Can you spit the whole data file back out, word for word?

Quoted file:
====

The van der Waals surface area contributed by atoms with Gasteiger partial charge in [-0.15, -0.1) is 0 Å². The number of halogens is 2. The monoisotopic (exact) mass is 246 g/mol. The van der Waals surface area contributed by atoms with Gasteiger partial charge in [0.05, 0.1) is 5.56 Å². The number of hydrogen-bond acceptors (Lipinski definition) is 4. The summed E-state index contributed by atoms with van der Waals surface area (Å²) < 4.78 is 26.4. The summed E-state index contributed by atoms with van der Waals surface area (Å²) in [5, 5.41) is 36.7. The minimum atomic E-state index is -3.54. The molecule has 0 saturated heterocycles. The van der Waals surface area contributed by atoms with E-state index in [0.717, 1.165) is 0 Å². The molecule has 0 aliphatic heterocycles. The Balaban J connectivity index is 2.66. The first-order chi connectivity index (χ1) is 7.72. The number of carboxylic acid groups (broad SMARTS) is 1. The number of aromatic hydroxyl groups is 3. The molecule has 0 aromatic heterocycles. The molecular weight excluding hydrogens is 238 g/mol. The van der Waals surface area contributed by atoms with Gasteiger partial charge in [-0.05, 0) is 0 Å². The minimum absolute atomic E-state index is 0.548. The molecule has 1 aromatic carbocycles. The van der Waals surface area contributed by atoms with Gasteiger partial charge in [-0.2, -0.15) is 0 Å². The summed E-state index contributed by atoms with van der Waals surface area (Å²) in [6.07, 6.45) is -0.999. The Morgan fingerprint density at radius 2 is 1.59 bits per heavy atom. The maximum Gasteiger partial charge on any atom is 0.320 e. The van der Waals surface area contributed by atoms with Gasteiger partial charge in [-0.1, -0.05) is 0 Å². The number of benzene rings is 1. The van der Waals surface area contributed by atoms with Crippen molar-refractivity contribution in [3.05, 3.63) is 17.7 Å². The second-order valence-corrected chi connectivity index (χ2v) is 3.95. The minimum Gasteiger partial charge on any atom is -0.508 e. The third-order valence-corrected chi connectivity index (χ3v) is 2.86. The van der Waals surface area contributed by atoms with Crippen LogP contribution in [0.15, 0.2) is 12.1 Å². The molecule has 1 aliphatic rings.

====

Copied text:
The van der Waals surface area contributed by atoms with Gasteiger partial charge in [-0.15, -0.1) is 0 Å². The number of halogens is 2. The monoisotopic (exact) mass is 246 g/mol. The van der Waals surface area contributed by atoms with Gasteiger partial charge in [0.05, 0.1) is 5.56 Å². The number of hydrogen-bond acceptors (Lipinski definition) is 4. The summed E-state index contributed by atoms with van der Waals surface area (Å²) < 4.78 is 26.4. The summed E-state index contributed by atoms with van der Waals surface area (Å²) in [5, 5.41) is 36.7. The minimum atomic E-state index is -3.54. The molecule has 0 saturated heterocycles. The van der Waals surface area contributed by atoms with E-state index in [0.717, 1.165) is 0 Å². The molecule has 0 aliphatic heterocycles. The Balaban J connectivity index is 2.66. The first-order chi connectivity index (χ1) is 7.72. The number of carboxylic acid groups (broad SMARTS) is 1. The number of aromatic hydroxyl groups is 3. The molecule has 0 aromatic heterocycles. The molecular weight excluding hydrogens is 238 g/mol. The van der Waals surface area contributed by atoms with Gasteiger partial charge in [-0.05, 0) is 0 Å². The minimum absolute atomic E-state index is 0.548. The molecule has 1 aromatic carbocycles. The van der Waals surface area contributed by atoms with Gasteiger partial charge in [-0.2, -0.15) is 0 Å². The summed E-state index contributed by atoms with van der Waals surface area (Å²) in [6.07, 6.45) is -0.999. The Morgan fingerprint density at radius 2 is 1.59 bits per heavy atom. The maximum Gasteiger partial charge on any atom is 0.320 e. The van der Waals surface area contributed by atoms with Gasteiger partial charge in [-0.1, -0.05) is 0 Å². The number of benzene rings is 1. The van der Waals surface area contributed by atoms with Crippen molar-refractivity contribution in [3.05, 3.63) is 17.7 Å². The second-order valence-corrected chi connectivity index (χ2v) is 3.95. The minimum Gasteiger partial charge on any atom is -0.508 e. The third-order valence-corrected chi connectivity index (χ3v) is 2.86. The van der Waals surface area contributed by atoms with Crippen LogP contribution in [0.15, 0.2) is 12.1 Å². The molecule has 1 aliphatic rings.